Privacy-preserving methods should be developed for the comfort of the people monitored [3] and ensure reliable, secure communication and continued functionality while preserving patients' safety, confidentiality, and data integrity. There is nearly universal agreement on the importance of security for personal health information and electronic health records, but there is still a disagreement over the security requirements for medical devices [2].

Security must be considered in early design phases [1]. Some approaches have explored the feasibility of protecting an implantable device from privacy attacks by implementing security mechanisms entirely on an external device [129] or by encrypting data [13]. Moreover, in an effort to ensure security, personal authorizations and authentication have been proposed [20]. Therefore, Information and Communication Technologies (ICT) systems must facilitate the re-design of the current processes of care and follow up through the provision of services that enable the correct management of the patients within the healthcare organizations [130].

New and emerging technologies upset established moral norms by bringing to surface issues which were not previously open for discussion [131]. Argumentative patterns in this field are now known as NEST-Ethics (New & Emerging Science and Technology Ethics) [132].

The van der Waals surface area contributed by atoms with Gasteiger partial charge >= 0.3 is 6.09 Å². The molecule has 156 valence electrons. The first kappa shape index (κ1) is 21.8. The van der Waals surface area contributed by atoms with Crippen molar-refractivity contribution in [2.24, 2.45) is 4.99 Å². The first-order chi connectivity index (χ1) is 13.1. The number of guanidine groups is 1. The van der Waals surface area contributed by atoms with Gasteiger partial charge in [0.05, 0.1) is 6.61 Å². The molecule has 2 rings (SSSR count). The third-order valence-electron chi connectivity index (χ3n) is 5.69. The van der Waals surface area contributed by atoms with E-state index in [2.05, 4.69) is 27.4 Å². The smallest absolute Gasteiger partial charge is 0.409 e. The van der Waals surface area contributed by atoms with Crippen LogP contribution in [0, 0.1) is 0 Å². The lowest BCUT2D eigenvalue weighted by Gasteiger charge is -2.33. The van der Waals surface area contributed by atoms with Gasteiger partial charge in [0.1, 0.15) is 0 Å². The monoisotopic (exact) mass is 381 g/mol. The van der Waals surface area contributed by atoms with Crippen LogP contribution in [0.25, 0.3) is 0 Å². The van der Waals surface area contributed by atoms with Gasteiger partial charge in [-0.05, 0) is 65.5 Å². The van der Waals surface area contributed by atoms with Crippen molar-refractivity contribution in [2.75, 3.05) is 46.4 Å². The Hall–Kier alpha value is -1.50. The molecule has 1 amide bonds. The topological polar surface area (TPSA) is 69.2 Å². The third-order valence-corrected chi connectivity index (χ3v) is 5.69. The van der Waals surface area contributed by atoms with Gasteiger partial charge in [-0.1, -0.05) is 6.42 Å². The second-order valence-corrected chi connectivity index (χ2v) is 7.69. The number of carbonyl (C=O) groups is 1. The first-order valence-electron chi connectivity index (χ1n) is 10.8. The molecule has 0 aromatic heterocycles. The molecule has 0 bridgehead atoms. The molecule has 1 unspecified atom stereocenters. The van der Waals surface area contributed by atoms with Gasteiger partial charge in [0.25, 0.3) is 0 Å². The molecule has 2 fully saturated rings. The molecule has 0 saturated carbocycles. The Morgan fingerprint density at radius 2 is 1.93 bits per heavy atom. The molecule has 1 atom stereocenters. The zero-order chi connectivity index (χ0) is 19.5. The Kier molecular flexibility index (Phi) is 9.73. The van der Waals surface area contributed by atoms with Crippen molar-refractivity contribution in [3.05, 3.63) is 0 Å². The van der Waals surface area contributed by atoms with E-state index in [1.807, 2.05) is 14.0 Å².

5. Conclusions

After the revision of the current state-of-the-art of the implantable multi-sensor devices, the authors propose a generic multipurpose in vivo implantable biomedical device capable of detecting several threshold values for targeted concentrations. As a result, an integrated front-end architecture for in vivo customized detection is embedded within an implantable device with a generic array of nanosensors combining cell clinic solutions as a lab-on-a-chip and electrical sensing. The key point in this new conception is that, instead of defining a particular architecture of the implantable device for each sensor, the new approach introduces the design and use of a general architecture that will require minor modifications for the final customized implantable device that could be suitable for a set of specific applications.